Geomorphological controls and catchment sediment characteristics control the formation of floodplains and affect their capacity to sequester carbon. Organic carbon stored in floodplains is typically a product of pedogenic development between periods of mineral sediment deposition. However, in organically-dominated upland catchments with a high sediment load, eroded particulate organics may also be fluvially deposited with potential for storage and/or oxidation. Understanding the redistribution of terrestrial carbon laterally, beyond the bounds of river channels is important, especially in eroding peatland systems where fluvial particulate organic carbon exports are often assumed to be oxidised. Floodplains have the potential to be both carbon cycling hotspots and areas of sequestration. Understanding of the interaction of carbon cycling and the sediment cascade through floodplain systems is limited.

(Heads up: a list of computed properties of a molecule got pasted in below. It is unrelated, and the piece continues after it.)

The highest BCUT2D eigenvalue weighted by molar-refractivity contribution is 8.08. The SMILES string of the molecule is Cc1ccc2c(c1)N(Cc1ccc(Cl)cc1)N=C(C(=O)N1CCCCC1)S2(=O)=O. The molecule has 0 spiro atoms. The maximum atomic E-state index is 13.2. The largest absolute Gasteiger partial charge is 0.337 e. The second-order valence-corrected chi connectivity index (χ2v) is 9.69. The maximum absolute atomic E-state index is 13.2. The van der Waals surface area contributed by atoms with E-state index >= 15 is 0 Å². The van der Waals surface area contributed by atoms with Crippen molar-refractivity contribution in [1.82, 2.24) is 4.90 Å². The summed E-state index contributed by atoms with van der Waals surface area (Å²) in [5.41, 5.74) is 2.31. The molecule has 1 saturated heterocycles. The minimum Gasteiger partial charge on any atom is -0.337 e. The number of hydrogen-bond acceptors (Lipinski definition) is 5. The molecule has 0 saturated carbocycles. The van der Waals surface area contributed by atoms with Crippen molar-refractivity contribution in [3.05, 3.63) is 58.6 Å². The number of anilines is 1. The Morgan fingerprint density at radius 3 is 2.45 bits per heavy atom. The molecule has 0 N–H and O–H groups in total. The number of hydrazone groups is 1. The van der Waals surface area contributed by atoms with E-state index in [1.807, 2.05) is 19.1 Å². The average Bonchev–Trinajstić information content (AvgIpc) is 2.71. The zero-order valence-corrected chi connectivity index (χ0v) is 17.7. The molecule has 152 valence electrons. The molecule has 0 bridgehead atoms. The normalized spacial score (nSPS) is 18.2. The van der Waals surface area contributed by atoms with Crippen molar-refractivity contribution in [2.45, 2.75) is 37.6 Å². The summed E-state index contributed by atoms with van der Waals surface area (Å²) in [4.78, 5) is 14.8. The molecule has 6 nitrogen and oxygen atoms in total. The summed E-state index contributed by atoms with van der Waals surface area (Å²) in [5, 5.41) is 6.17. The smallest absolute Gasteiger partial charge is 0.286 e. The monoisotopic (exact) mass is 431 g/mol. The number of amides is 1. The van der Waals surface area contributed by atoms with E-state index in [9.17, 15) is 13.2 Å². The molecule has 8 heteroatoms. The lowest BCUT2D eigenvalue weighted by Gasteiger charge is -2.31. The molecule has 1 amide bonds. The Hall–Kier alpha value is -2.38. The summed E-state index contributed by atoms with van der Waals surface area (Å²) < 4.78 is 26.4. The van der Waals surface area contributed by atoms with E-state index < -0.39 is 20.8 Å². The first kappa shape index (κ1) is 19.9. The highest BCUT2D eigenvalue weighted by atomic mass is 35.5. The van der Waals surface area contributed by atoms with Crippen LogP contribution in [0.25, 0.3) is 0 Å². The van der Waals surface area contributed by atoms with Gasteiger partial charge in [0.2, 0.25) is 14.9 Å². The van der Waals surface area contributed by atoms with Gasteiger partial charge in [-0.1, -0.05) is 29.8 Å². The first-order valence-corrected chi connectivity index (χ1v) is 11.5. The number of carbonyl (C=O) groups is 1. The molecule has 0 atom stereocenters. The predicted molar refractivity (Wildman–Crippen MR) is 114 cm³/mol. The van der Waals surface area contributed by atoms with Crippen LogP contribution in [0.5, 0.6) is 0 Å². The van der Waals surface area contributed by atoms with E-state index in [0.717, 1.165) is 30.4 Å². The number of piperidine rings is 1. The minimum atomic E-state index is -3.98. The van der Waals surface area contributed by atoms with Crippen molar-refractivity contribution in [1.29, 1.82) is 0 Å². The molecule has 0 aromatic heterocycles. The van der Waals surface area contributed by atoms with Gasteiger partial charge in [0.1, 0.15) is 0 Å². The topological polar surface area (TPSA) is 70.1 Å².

This paper examines the formation of highly organic floodplains downstream of heavily eroded peatlands in the Peak District, UK. Reconstruction of the history of the floodplains suggests that they have formed in response to periods of erosion of organic soils upstream. We present a novel approach to calculating a carbon stock within a floodplain, using XRF and radiograph data recorded during Itrax core scanning of sediment cores. This carbon stock is extrapolated to the catchment scale, to assess the importance of these floodplains in the storage and cycling of organic carbon in this area. The carbon stock estimate for the floodplains across the contributing catchments is between 3482-13460 tonnes, equating on an annualised basis to 0.8-4.5% of the modern-day POC flux. Radiocarbon analyses of bulk organic matter in floodplain sediments revealed that a substantial proportion of organic carbon was associated with re-deposited peat and has been used as a tool for organic matter source determination. The average age of these samples (3010 years BP) is substantially older than Infrared Stimulated Luminesence dating which demonstrated that the floodplains formed between 430-1060 years ago. Our data suggest that floodplains are an integral part of eroding peatland systems, acting as both significant stores of aged and eroded organic carbon and as hotspots of carbon turnover.